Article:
Excerpt from The Unknown Errors of Our Lives by Chitra Banerjee Divakaruni, plus links to reviews, author biography & more

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The Unknown Errors of Our Lives

by Chitra Banerjee Divakaruni

The Unknown Errors of Our Lives
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  • First Published:
    Apr 2001, 268 pages
    Jan 2002, 288 pages

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Someday she plans to tell Biren all this.

When her grandmother died two summers back of a heart attack, Ruchira spent an entire week in bed. She refused to go to India for the funeral, though maybe she should have, because she dreamed over and over what she had thought she couldn't bear to look at. The hard orange thrust of the flames of the cremation pyre, the hair going first, in a short, manic burst of light, the skin warping like wood, the eyeballs melting, her grandmother's face blackening and collapsing in on itself with terrible finality. It didn't help that her parents told her that the event, which occurred in a modern crematorium rather than the traditional burning ghats, was quick and sanitary and invisible.

She started the paintings soon after that.

"It's a series," Ruchira stammered now, speaking too fast. "Mythic images from Indian legends. I've only managed to complete three so far. The first is Hanuman, the monkey god, carrying the magic herb that can bring you back to life--you know the story? When Lakshman was hurt in battle, and Hanuman plucked up an entire mountain because he wasn't sure which herb he was supposed to bring back -?" She'd painted Hanuman in purples and blues and looped his tail in an elegant, gentlemanly manner over an arm. In his right hand he held a miniature mountain the way one might hold a box of chocolates when paying a visit. She had given him a human face, her father's (unexpectedly, she'd turned out to be good at portraits), his expression of puzzled kindness. She remembered the ecstatic day when the idea had first swooped down on her like a taloned angel. Now the painting looked fanciful, garish. It made her blush.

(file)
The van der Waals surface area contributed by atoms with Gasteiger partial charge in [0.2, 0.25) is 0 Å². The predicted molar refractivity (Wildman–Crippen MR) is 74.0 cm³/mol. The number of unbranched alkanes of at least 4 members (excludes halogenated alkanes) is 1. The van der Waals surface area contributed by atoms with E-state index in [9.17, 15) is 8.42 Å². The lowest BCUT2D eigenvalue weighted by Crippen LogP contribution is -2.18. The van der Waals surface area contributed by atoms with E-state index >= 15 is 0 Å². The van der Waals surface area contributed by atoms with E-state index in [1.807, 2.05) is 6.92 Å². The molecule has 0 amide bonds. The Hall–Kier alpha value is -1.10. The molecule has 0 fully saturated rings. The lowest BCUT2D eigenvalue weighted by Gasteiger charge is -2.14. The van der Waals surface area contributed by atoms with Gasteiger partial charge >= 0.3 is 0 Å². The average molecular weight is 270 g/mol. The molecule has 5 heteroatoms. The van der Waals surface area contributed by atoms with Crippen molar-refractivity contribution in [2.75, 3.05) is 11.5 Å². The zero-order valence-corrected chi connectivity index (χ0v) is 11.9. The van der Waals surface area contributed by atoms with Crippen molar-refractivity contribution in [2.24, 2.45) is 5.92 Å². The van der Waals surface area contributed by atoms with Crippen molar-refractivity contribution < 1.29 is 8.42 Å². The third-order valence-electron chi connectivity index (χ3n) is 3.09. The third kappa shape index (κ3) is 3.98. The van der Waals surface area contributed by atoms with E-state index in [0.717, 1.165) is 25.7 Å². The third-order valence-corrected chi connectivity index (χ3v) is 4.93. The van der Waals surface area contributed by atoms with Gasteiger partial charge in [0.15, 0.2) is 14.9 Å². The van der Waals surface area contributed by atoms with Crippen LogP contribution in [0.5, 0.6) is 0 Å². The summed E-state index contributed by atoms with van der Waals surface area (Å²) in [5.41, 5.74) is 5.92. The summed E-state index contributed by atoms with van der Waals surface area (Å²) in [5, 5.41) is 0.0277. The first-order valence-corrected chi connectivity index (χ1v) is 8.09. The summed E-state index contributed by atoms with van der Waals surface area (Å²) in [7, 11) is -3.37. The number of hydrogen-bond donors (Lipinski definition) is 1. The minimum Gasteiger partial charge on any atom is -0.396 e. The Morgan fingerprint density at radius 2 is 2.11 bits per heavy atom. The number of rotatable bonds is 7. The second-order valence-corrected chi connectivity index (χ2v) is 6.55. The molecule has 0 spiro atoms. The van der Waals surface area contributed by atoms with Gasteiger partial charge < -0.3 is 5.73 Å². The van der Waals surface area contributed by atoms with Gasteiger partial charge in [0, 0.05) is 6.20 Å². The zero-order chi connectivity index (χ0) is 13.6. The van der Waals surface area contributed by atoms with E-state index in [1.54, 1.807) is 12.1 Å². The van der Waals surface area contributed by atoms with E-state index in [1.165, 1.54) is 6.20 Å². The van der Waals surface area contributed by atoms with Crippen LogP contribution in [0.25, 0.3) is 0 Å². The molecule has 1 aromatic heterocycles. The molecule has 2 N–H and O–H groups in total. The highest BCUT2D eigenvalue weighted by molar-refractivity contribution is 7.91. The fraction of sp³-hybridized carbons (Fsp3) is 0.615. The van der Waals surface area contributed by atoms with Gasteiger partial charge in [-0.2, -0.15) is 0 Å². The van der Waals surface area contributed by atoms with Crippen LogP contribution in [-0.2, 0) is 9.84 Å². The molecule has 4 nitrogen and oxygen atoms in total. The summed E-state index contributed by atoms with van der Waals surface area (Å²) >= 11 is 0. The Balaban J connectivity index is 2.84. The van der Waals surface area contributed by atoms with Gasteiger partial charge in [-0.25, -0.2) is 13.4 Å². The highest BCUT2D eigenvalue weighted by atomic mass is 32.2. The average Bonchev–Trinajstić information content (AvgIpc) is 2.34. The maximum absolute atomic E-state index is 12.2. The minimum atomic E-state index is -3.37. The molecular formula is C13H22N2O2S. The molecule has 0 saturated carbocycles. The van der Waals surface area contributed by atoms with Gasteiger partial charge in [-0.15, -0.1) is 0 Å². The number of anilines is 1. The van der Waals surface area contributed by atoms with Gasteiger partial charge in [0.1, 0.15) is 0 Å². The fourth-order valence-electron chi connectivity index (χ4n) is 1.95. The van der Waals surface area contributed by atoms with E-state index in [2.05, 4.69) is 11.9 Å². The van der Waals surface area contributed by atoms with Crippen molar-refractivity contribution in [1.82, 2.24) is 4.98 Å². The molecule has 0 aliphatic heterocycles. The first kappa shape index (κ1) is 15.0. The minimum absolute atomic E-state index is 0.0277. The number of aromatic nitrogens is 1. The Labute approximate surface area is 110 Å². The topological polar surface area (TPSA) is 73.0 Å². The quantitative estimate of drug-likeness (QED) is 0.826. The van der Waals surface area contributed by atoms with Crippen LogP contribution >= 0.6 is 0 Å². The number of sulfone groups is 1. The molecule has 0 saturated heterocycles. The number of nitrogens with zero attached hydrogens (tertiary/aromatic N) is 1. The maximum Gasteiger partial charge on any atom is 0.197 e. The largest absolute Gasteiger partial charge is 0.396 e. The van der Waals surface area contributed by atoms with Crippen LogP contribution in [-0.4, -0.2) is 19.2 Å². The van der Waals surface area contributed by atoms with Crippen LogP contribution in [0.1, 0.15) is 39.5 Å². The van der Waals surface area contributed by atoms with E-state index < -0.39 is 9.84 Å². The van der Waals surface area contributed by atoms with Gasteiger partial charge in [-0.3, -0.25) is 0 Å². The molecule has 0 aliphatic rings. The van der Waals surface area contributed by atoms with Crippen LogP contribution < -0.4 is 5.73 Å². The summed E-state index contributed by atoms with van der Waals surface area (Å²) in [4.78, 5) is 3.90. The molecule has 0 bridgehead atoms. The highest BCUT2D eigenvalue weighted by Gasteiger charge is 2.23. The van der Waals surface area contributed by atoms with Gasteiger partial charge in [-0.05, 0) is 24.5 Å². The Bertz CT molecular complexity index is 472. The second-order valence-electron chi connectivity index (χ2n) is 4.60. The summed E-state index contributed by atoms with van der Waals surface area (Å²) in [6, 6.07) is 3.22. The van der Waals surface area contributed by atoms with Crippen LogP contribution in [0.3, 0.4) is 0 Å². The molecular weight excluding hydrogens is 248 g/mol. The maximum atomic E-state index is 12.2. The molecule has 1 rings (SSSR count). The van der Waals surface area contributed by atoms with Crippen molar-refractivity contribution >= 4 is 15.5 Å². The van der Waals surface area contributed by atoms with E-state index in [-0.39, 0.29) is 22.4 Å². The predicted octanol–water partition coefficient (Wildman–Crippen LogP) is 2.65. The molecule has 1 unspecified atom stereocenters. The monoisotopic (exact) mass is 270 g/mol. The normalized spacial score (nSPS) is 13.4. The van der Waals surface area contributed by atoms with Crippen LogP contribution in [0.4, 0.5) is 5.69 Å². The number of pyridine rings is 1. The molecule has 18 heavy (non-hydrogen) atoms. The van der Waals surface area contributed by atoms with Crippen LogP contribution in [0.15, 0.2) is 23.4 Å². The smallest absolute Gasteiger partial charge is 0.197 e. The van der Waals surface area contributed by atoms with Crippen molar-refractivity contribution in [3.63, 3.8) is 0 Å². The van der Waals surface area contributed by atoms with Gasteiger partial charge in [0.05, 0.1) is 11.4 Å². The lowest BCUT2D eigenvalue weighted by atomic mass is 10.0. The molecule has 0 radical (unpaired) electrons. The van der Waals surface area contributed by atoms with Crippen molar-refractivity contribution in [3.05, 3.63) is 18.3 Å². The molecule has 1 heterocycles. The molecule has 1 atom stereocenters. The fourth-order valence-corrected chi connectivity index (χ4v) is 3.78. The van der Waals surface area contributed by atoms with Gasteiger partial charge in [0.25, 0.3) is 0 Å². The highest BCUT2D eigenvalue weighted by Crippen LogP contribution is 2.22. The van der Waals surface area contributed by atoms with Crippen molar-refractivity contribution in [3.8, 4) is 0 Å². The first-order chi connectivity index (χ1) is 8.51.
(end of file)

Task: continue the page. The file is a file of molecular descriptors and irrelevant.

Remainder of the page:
"But it's brilliant. They're all brilliant," Biren said. "An amazing concept. I've never seen anything like it. This next one, isn't that the magic cow, what's her name, who possesses all the riches of the world-"

"Kama dhenu," she supplied shyly, delighted by his recognition. The cow in the painting reclined on a cloud, her chin resting on demure, folded forelegs. A shower of gold coins fanned out from her hooves, carpeting the earth below. Her white wings were as tidily pleated as a widow's sari. Around her head, words from old stories arched in a rainbow. Long long ago. Beyond the fields of Tepantar. Once there was a poor brahmin who had a clever wife. And the snake carried a jewel on its head. Her stubborn, alert face was that of Ruchira's grandmother.

By the time they got to the third painting, it was too late to go to the concert and Ruchira no longer stammered. With precise gestures she explained to Biren that the huge eagle-creature was Jatayu, who died trying to save Sita from the evil ten-headed Ravana as he was abducting her. In Ruchira's painting Jatayu's feathers were saffron and white and green, the colors of the Indian flag. His face was that of her grandfather, whom she only knew from sepia photographs because he died long before she was born--in the Andaman prisons, where the British used to send freedom fighters. Her grandmother had told her the story. They had caught him making bombs, he'd been part of a conspiracy to assassinate Lord Minto, the hated governor-general. In Ruchira's painting, Ravana, pasty-faced and with a prominent overbite, was clearly British, and Jatayu had knocked off all his bowler hats with one giant swipe of his claw.

"I love it!" said Biren. "I just love it!"

They kissed their first kiss soon after that. He tasted of salted sunflower seeds (his secret weakness, she would learn later). His tongue was thin and pointy and intelligent. She doesn't remember leading him to the bedroom, only that they were there already, lying on the crumpled blue bedcover, his fingers, her fingers, the small hollow inside his elbow and the vein pulsing in it. She thought she could see a faint radiation of heat where their skins touched. Did his hair smell of lemons? In her hurry she tore a loose button off his shirt. (Later they would laugh about that.) The back of his ear-stud rasped her hand, raising a weal. He brought it to his mouth and licked it. The small mirrors embroidered into the bedcover pressed their cool disks against her bare back, then against his. His nipples were brown and hard as apple seeds in her mouth.

Copyright 2001 by Chitra Banjeree Divakaruni. This section first appeared in the publication Prairie Schooner in Spring 2001.

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